The economic trajectory might change with The Spaceship Company (TSC). TSC, owned by Sir Richard Branson’s Virgin Group and Scaled Composites, is building spaceports in New Mexico and California. Construction started in 2008 and is expected to start operating next year. They reported to have 400 people already in line to take the trip. They are charging $200,000 per person (Lovitt, 2011).

If that pushes through, and it looks like it will (Malik, 2008), they will expand their customer base to 14,000 to 225,000. This effectively puts their revenue projection to $1 billion per year.

There are also new partnerships that are being forged that will further solidify the business. Jeff Bezos is building another spaceport in West Texas and there are two more in Asia, Singapore and United Arab Emirates (Vega Group, 2010). These efforts will further pull down the cost $100,000. There is a trade-off. They will only reach the sub-orbit stage, just far enough to see the round Earth. It is not the same experience as the Tito had.

There is also another option. You can pay $24,000 to reach 80,000 feet which will give you a view of the curve of the Earth.

Environmental Impact

The $1 billion dollar a year doesn’t even include the other industries they plan on putting on space like space hotels. This means the economic potential is huge but the case is different on the environmental side. There is a huge environmental concern.

The current estimate is there will be 3 tonnes of carbon emissions per passenger. If the prediction of launching 1,000 flights per year comes true, there will be 18,000 tonnes of additional emissions per year if each flight takes in six passengers. That is equivalent to a day of carbon emissions of Americans. Things could become more brutal if it is an orbital trip or a trip similar to what Tito did. It has a total of 143 tonnes of carbon emission (Tito, 2003).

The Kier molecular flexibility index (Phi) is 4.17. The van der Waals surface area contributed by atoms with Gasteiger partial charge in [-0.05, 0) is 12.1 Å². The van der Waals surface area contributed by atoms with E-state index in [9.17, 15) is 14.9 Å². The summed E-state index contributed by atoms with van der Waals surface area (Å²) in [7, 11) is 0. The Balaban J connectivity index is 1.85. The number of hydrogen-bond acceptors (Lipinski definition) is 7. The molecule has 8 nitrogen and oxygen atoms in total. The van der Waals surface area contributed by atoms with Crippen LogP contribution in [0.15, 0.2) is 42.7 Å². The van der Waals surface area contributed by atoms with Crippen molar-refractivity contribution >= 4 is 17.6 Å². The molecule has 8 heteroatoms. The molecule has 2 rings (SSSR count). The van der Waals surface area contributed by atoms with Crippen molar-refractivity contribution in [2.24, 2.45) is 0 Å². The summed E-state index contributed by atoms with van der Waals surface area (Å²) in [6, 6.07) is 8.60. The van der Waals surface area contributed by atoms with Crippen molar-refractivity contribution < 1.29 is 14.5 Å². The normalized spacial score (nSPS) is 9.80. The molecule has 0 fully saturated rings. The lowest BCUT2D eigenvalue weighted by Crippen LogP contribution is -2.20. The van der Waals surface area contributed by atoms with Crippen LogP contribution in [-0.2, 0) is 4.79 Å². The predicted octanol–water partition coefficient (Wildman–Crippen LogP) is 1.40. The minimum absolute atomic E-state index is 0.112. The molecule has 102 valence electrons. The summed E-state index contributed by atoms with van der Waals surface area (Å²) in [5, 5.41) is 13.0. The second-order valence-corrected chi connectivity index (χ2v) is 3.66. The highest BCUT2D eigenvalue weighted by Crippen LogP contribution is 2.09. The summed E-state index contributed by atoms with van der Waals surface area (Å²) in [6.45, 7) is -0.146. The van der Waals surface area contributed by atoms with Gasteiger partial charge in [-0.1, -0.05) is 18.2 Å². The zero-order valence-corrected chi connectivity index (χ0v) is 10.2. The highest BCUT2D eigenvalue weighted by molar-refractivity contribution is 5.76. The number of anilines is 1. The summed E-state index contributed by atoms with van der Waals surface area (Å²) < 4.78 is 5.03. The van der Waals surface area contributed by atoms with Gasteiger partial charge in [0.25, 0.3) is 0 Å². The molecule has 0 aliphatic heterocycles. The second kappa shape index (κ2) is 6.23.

Any of these scenarios would alter the climate of the Earth. The Geophysical Research said the polar surface temperature will go up by one degree Celsius and will melt up to 15 percent of the sea ice.  This is because the emission goes up to the stratosphere where there isn’t any rain that can clean up the air (Simic, 2010).

The Cultural and Educational Impact

The most viable option for a greater number of people is the $24,000 trip. It will not give you the same experience as Tito which includes a stay at the skylab but it will still offer a glimpse of the physical strength needed to pull off missions on space. There is the opportunity to observe the spacecraft itself and look through telescopes from space.

However, the greatest potential that space tourism can offer is to reignite the interest on space exploration. The economic problems forced the US to close its space program and all efforts to get to Mars is moving on a slow pace if not on a complete halt.

The space tourism can bring the spotlight back to the space tourism and that has a bigger and better educational and cultural impact for more people.

Conclusion and Recommendation

The billion dollar potential is a welcome possibility. It will certainly give jobs to more people and will further help stimulate the economy. The even better result is the possibility of space exploration becoming a prime interest again. The closing down of the space missions this year was huge blow for a country that raced Russia to the moon. If all the marketing leads to more young people getting more interested in space, the government projects to push the Mars mission might follow.

However, the environmental impact is too huge to ignore. There is a need for all these companies to come together and develop a technology that will not only scale down the carbon emission but also create programs for them to offset the damage they are doing.